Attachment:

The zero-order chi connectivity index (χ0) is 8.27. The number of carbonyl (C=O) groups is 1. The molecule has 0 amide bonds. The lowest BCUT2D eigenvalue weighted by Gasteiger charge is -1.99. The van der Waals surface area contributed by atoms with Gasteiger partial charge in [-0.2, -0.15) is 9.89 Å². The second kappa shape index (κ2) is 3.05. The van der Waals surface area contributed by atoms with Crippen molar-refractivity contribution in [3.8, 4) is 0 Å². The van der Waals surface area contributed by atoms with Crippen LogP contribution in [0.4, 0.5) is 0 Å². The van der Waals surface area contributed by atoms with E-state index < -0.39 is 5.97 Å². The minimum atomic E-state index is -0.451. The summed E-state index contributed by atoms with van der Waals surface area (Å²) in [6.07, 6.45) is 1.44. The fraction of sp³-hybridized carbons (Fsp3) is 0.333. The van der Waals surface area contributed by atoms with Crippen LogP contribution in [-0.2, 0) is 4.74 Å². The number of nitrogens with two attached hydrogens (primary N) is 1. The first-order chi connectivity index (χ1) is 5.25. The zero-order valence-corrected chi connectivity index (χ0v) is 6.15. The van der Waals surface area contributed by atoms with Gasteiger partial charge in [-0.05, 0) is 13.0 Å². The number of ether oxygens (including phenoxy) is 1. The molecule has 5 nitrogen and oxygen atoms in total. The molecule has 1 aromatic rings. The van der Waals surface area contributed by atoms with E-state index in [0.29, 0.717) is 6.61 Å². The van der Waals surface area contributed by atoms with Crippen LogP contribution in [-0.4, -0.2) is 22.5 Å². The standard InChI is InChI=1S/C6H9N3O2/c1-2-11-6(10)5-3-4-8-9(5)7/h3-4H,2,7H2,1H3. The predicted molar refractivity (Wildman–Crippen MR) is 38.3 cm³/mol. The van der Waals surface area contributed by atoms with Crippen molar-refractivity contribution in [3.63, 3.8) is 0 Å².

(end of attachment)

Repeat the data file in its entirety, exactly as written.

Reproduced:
The zero-order chi connectivity index (χ0) is 8.27. The number of carbonyl (C=O) groups is 1. The molecule has 0 amide bonds. The lowest BCUT2D eigenvalue weighted by Gasteiger charge is -1.99. The van der Waals surface area contributed by atoms with Gasteiger partial charge in [-0.2, -0.15) is 9.89 Å². The second kappa shape index (κ2) is 3.05. The van der Waals surface area contributed by atoms with Crippen molar-refractivity contribution in [3.8, 4) is 0 Å². The van der Waals surface area contributed by atoms with Crippen LogP contribution in [0.4, 0.5) is 0 Å². The van der Waals surface area contributed by atoms with E-state index < -0.39 is 5.97 Å². The minimum atomic E-state index is -0.451. The summed E-state index contributed by atoms with van der Waals surface area (Å²) in [6.07, 6.45) is 1.44. The fraction of sp³-hybridized carbons (Fsp3) is 0.333. The van der Waals surface area contributed by atoms with Crippen LogP contribution in [-0.2, 0) is 4.74 Å². The number of nitrogens with two attached hydrogens (primary N) is 1. The first-order chi connectivity index (χ1) is 5.25. The zero-order valence-corrected chi connectivity index (χ0v) is 6.15. The van der Waals surface area contributed by atoms with Gasteiger partial charge in [-0.05, 0) is 13.0 Å². The number of ether oxygens (including phenoxy) is 1. The molecule has 5 nitrogen and oxygen atoms in total. The molecule has 1 aromatic rings. The van der Waals surface area contributed by atoms with E-state index in [0.29, 0.717) is 6.61 Å². The van der Waals surface area contributed by atoms with Crippen LogP contribution in [-0.4, -0.2) is 22.5 Å². The standard InChI is InChI=1S/C6H9N3O2/c1-2-11-6(10)5-3-4-8-9(5)7/h3-4H,2,7H2,1H3. The predicted molar refractivity (Wildman–Crippen MR) is 38.3 cm³/mol. The van der Waals surface area contributed by atoms with Crippen molar-refractivity contribution in [3.63, 3.8) is 0 Å².